Japan is a country of contrasts – a place where ancient traditions fuse with the latest technologies. It is one of the most technologically advanced countries in the world but at the same time, its strong cultural heritage remains deeply rooted in the way people are living their lives. This highly volcanic archipelago offers everything from hiking to sunbathing on its tropical beaches. Surprisingly for some, snorkeling and scuba diving are two major pastime activities you wouldn’t want to miss out on.
Japan is one of those underrated scuba diving destinations that are still very much a hidden gem. The nation is surrounded by rich waters boasting over 200 reef-building corals. There are also several World War II shipwrecks, including some deep wrecks that offer exciting adventures for technical divers.
What’s interesting is that the diving opportunities in the north are so different from what you can experience in the south. If you’re interested in drysuit diving and ice diving, visit the northern regions, but if you’d rather experience a more tropical environment, head south.
Scuba diving in the Ogasawara Islands. Photo by TANAKA Juuyoh
Japan has a subtropical climate and can be dived year-round, but keep in mind that July-October is the typhoon season and may ruin your diving plans. However, during the summer you can watch manta rays getting pampered at the cleaning stations. But if you want to swim with the hammerheads, best visit from November to May.
Water temperatures in Japan vary based on the location, with Okinawa being the best choice in terms of good diving conditions throughout the year. The temperatures typically fall between 13° and 26° C/55-79° F.
Water visibility in Japan may not be as good as in more popular destinations such as Thailand and Indonesia, but you’ll still get a reasonable 10 meters (33 feet) or more.
Ishigaki is renowned for its manta ray encounters. These bucket-list animals are here all year long. From December to April, you can spot the mantas in the south, near Kuroshima, while May to November, you can see them in the north, at Kabira Bay. You can also spot sea turtles year-round at Kuroshima, which is only 30 minutes by boat from Ishigaki. Macro photographers should not miss the chance to see the numerous critters at the nearby Taketomi Island.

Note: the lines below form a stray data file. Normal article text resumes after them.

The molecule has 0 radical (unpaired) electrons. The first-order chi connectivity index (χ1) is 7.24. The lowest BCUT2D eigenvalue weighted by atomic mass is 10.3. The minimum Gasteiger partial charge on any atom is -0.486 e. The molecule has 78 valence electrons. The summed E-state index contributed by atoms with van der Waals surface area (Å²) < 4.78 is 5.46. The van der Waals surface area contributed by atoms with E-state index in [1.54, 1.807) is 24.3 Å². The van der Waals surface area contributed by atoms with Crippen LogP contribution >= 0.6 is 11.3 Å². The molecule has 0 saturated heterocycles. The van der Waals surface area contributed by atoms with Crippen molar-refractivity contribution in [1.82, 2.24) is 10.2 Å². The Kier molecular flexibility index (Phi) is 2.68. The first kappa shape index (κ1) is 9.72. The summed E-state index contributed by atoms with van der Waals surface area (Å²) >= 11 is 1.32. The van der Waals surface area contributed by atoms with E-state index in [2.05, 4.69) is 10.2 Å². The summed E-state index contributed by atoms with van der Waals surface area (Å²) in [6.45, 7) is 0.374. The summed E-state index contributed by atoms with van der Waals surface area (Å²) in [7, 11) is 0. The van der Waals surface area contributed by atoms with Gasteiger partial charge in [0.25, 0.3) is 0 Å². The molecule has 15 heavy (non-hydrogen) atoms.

Yoronjima is a subtropical island surrounded by colorful fringing reefs. Its turquoise waters are home to large schools of fish like tuna and trevallies. Different species of tropical fish and even reef sharks can be spotted around Yoron. The topography is defined by plunging walls, swim-throughs, arches, and passageways and diving here is always fun.
Kouri Island is popular among wreck divers because it is where you can dive the USS Emmons destroyer. The ship sank in 1945 and was rediscovered in 2001. It rests in deep water off the coast of Kouri where the currents can get strong. The USS Emmons remains in good condition and is the central point of the dive, as you won’t find that much life around it. Some nudibranchs, batfish, and glassfish can be seen in and around the wreck.
The remote Ogasawara islands are known for their whales and dolphins, so watch out for the big stuff when diving off Chichijima Island. Schooling fish, rays, and even sharks can be seen all around the island. Chichijima is also home to several sunken ships from WWII.